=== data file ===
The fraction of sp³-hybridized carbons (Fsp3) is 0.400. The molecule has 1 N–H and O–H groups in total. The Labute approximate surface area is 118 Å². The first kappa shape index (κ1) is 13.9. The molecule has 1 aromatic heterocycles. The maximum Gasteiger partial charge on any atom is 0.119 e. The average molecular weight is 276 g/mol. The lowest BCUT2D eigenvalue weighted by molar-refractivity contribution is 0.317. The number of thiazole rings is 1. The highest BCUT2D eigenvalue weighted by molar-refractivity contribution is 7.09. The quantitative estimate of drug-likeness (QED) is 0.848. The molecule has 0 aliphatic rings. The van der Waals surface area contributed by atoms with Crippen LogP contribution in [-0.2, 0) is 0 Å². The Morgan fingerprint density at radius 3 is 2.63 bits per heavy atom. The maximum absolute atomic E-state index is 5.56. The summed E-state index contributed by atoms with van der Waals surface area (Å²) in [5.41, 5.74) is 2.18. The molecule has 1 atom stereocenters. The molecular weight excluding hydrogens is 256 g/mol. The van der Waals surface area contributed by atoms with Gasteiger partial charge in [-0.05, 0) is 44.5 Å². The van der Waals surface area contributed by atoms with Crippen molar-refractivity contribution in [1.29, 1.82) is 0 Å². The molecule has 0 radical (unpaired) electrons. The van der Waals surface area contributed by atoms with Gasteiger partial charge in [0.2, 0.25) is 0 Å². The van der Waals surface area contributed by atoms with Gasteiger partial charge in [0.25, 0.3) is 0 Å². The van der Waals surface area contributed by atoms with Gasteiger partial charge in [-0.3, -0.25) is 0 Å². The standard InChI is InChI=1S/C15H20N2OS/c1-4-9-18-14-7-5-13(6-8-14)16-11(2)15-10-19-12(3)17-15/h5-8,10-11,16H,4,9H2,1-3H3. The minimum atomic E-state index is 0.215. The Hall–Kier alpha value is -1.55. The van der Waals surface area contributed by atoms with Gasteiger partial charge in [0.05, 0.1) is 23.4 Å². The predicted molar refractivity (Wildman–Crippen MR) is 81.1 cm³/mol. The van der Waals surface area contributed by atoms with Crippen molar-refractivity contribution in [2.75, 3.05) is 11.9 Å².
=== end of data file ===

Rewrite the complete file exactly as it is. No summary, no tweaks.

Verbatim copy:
The fraction of sp³-hybridized carbons (Fsp3) is 0.400. The molecule has 1 N–H and O–H groups in total. The Labute approximate surface area is 118 Å². The first kappa shape index (κ1) is 13.9. The molecule has 1 aromatic heterocycles. The maximum Gasteiger partial charge on any atom is 0.119 e. The average molecular weight is 276 g/mol. The lowest BCUT2D eigenvalue weighted by molar-refractivity contribution is 0.317. The number of thiazole rings is 1. The highest BCUT2D eigenvalue weighted by molar-refractivity contribution is 7.09. The quantitative estimate of drug-likeness (QED) is 0.848. The molecule has 0 aliphatic rings. The van der Waals surface area contributed by atoms with Crippen LogP contribution in [-0.2, 0) is 0 Å². The Morgan fingerprint density at radius 3 is 2.63 bits per heavy atom. The maximum absolute atomic E-state index is 5.56. The summed E-state index contributed by atoms with van der Waals surface area (Å²) in [5.41, 5.74) is 2.18. The molecule has 1 atom stereocenters. The molecular weight excluding hydrogens is 256 g/mol. The van der Waals surface area contributed by atoms with Gasteiger partial charge in [-0.05, 0) is 44.5 Å². The van der Waals surface area contributed by atoms with Crippen molar-refractivity contribution in [1.29, 1.82) is 0 Å². The molecule has 0 radical (unpaired) electrons. The van der Waals surface area contributed by atoms with Gasteiger partial charge in [0.2, 0.25) is 0 Å². The van der Waals surface area contributed by atoms with Gasteiger partial charge in [0.25, 0.3) is 0 Å². The van der Waals surface area contributed by atoms with Gasteiger partial charge in [-0.3, -0.25) is 0 Å². The standard InChI is InChI=1S/C15H20N2OS/c1-4-9-18-14-7-5-13(6-8-14)16-11(2)15-10-19-12(3)17-15/h5-8,10-11,16H,4,9H2,1-3H3. The minimum atomic E-state index is 0.215. The Hall–Kier alpha value is -1.55. The van der Waals surface area contributed by atoms with Gasteiger partial charge in [0.05, 0.1) is 23.4 Å². The predicted molar refractivity (Wildman–Crippen MR) is 81.1 cm³/mol. The van der Waals surface area contributed by atoms with Crippen molar-refractivity contribution in [2.75, 3.05) is 11.9 Å².